Whether you write romantic suspense, romance, speculative fiction, young adult, or another genre of fiction, establishing a credible threat to your character is essential to building the conflict in your story.
It may be a conflict as a love triangle is built, another race is threatening to anialate your own, or a villain is threatening to kill the heroine. Regardless of the type of danger you are inflicting on your character, it is important that you establish a strong threat.
The following Hawaii Five-O Clip gives us a few ideas of how this might happen:
Four Tips To Establishing A Threat To Your Character Hawaii Five-O Style:
1. Establish Believable Placement of Characters – Notice that Catherine is invited to be logically headed to a place with purpose when she is abducted. Establishing the reason for her placement at the convenient place and time for catastrophe to occur is essential.
2. Establish Credible Threat – The phone call made to Steve from his enemy establishes the threat to his girlfriend. Notice how there are time lines for the threat turning deadly to increase the sense that Catherine could die.
3. Intensify Threat – The villain intensifies the threat by showing just how evil he is when he hits Catherine. If he didn’t do this, his power seems to be less in the scene. Also, note that Steve hears this taking place, making his concern for Catherine’s safety feel even more real.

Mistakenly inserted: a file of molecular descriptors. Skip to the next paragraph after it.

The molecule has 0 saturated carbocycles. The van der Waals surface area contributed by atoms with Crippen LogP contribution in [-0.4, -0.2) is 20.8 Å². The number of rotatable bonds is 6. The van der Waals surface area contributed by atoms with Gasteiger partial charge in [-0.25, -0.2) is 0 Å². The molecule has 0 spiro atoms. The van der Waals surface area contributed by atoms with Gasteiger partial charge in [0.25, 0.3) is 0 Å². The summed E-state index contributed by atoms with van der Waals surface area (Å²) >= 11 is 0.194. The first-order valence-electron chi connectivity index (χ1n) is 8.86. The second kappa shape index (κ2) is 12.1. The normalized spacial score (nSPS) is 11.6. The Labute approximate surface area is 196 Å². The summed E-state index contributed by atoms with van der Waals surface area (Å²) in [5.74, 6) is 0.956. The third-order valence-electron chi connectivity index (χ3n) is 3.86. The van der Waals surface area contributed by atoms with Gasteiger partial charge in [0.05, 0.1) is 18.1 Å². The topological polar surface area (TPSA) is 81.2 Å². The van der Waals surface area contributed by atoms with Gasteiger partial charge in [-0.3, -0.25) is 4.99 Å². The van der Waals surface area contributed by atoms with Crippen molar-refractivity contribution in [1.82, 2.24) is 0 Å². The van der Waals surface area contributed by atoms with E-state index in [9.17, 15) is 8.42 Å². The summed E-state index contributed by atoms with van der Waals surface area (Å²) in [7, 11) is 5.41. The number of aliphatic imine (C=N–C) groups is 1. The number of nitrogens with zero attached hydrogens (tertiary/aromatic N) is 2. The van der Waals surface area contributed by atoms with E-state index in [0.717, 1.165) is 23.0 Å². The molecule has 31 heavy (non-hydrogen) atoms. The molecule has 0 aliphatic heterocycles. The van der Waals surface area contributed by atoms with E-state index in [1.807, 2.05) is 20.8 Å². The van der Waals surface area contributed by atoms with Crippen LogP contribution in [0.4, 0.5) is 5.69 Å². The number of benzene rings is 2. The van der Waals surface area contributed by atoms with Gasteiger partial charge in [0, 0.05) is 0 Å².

4. Show Why We Should Care- This component happens a bit earlier in this episode where Steve shows he cares for Catherine. We all want to cheer for love, so we care if something happens to her because it will hurt him as well.
Note: The first three tips build the conflict and the last one develops tension. Susan May Warren helped me understand this difference between conflict and tension. Conflict is what stands in the way of a character reaching their goals and tension is established when we show why the reader should care.
A few of my favorite movies and books for establishing a threat to the victims are:
*”Love Comes Softly” – Marty is left alone without her husband. Each of these steps are here. If you can’t remember, the fourth is showing that she is pregnant which makes the reader care.
*”The Pelican Brief”